It’s been many years since the late-2000s peak of the tsundere archetype, when the girls with prickly personalities all but captivated anime and its fandom. I was no exception to this—while I don’t consider myself a huge tsundere enthusiast, many such characters are included among my favorites. But as their novelty has aged into a well-worn trope, I’ve found myself almost forgetting how potent they can be in terms of the emotional force they exert upon fans. What‘s more, the reminder I needed was to realize how much has changed in my own life.
In certain ways, I’m not who I was 15 years ago. Mentally and emotionally, I’m in a different place, no longer constantly doubting whether my social awkwardness would ever keep me from connecting to others. However, I can recall what that felt like, and the crushing fear that it might never be overcome. And I can also recall the amazement and comfort I felt seeing characters who had similar struggles. This is essentially what led me to becoming so fond of Ogiue Chika from Genshiken and naming this blog after her. Her fight with herself felt so very real, even if it wasn’t exactly what I was going through.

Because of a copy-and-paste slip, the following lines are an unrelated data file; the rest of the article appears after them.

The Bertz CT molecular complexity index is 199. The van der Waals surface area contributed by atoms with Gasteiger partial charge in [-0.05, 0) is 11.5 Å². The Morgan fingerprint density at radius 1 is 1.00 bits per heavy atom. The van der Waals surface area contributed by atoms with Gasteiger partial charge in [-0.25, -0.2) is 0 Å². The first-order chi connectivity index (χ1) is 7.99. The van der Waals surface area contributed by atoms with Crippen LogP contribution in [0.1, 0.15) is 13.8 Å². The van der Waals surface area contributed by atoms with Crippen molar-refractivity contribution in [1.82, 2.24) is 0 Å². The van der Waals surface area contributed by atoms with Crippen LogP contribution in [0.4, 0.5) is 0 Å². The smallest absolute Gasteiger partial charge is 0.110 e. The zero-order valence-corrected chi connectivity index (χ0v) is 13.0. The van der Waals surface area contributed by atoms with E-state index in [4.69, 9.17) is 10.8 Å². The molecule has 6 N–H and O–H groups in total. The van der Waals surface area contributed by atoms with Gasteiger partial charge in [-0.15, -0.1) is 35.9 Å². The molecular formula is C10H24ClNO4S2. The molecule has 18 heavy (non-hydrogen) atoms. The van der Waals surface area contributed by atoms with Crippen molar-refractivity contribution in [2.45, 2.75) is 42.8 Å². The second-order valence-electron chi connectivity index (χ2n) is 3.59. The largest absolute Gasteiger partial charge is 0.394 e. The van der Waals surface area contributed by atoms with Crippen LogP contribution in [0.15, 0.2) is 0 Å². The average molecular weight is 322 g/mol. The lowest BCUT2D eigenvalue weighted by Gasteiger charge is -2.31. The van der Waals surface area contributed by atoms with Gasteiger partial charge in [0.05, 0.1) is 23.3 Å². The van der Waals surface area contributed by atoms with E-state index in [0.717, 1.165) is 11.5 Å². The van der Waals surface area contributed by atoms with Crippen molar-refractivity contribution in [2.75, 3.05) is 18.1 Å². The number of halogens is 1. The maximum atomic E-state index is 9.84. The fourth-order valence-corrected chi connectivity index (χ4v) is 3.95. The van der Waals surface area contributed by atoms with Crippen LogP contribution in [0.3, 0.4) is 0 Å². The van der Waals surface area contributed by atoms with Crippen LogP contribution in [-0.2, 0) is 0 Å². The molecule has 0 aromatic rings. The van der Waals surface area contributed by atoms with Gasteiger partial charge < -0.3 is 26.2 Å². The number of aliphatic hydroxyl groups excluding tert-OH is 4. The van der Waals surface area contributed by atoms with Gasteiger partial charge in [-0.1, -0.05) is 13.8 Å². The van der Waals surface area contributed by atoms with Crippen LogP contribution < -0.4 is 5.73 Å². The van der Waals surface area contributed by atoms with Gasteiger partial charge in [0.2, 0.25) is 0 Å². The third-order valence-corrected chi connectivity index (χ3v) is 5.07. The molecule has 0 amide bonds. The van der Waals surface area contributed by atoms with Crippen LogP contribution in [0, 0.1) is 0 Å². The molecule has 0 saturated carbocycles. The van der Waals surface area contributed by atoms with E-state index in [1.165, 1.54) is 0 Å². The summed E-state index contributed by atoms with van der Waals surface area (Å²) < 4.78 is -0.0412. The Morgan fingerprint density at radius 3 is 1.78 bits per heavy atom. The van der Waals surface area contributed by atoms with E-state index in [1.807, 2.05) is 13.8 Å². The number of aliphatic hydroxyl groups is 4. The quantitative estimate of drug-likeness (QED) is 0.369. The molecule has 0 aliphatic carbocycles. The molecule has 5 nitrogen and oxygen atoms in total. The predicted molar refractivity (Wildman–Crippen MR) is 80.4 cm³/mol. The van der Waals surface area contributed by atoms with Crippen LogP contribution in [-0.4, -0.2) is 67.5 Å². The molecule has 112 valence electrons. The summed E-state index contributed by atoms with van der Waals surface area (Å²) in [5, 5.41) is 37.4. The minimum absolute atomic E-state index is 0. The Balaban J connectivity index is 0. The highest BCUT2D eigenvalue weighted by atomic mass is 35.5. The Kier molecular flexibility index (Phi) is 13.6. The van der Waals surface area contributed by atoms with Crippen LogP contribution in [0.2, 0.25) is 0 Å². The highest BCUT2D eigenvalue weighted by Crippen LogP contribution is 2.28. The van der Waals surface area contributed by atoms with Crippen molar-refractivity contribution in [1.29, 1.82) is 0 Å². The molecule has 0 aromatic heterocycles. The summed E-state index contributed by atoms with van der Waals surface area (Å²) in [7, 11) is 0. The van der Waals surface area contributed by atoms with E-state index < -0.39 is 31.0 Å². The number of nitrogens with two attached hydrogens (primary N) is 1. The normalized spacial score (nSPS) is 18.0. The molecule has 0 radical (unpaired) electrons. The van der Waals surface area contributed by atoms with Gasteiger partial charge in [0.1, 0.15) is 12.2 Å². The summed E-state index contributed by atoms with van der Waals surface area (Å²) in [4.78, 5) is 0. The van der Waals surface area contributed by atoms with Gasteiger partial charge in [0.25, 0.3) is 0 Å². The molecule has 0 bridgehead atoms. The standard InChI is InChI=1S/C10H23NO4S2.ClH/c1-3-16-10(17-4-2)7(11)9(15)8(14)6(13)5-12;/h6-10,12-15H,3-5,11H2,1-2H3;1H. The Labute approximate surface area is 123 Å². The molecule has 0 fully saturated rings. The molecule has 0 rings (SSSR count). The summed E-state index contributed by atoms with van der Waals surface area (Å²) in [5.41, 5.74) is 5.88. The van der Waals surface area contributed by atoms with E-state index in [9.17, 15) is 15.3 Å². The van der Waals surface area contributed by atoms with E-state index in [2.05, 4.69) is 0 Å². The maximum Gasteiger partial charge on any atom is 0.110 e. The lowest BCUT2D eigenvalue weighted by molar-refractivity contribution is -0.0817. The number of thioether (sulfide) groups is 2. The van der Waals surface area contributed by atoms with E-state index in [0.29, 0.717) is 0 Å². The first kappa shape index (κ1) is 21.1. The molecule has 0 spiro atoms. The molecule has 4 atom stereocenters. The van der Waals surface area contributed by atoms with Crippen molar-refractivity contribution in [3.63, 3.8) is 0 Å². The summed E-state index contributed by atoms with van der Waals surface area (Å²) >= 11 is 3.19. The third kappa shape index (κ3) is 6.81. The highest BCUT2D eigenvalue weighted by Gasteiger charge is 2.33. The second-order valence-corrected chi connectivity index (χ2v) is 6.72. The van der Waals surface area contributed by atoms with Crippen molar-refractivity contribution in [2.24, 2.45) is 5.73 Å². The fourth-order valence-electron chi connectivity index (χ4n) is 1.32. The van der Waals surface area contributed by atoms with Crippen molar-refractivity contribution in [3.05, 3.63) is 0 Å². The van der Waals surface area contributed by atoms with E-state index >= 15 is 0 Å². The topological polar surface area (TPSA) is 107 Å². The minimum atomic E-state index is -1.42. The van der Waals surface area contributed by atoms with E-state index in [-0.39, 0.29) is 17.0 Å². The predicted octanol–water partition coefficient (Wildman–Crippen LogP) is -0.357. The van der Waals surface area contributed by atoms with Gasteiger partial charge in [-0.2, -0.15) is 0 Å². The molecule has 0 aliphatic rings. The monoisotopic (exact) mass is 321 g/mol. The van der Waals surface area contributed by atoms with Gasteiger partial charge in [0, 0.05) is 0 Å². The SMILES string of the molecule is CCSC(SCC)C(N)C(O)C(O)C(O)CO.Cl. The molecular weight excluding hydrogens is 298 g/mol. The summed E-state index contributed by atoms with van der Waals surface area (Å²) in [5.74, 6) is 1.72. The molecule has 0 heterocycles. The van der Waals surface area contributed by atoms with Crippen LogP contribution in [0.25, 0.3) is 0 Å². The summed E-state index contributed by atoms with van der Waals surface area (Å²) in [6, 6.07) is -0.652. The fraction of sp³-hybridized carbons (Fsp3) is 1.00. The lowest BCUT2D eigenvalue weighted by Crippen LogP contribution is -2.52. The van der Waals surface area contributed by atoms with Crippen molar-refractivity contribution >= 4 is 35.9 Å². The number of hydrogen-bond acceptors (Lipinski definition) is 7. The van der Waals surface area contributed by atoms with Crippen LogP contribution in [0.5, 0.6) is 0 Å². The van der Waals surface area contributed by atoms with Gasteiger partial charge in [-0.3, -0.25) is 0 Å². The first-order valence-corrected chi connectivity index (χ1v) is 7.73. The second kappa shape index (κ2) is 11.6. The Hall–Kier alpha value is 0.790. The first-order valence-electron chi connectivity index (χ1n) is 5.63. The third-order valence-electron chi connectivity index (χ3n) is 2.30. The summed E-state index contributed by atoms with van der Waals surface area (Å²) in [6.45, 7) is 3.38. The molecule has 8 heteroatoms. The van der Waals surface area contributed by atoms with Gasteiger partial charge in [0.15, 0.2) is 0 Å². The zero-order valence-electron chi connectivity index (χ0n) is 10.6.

It’s arguable whether Ogiue is a tsundere, but one can think of tsundere as characters who face a similar conflict between what they feel inside and how they wish to express themselves, but also boiled down to a powerful essence. There is a difference between the old-school and new-school tsundere (a distinction that’s quite long in the tooth these days), but either way, it is an easily digestible personal trait that can be eminently relatable. To see a tsundere lash out is to see a character fight within in a clear and distinct fashion.
You might hear someone say “I wish I had a tsundere partner,” and they could mean that they want someone straight out of anime—a crystalization of a fetish. But they might instead mean “I want someone who understands me because they face similar challenges.” It’s in the ability to occupy both spaces that the tsundere is strongest.
I originally did not intend to bring up Ogiue, but the more I thought about it, the more it made sense. Not only does she skirt the kind of tsundere, but she’s also been portrayed as growing out of the inner turmoil she carried when she was first introduced. She is no longer the same person, and it’s reflected in her personality and even her visual design, but I still love the heck out of her character. Even though the severity of anger and awkwardness she carries has waned, the struggle was undeniably there, and its marks are noticeable. The tsundere is powerful because of how succinctly they capture a variety of heavy feelings in a digestible fashion, and it would behoove me to keep that in mind.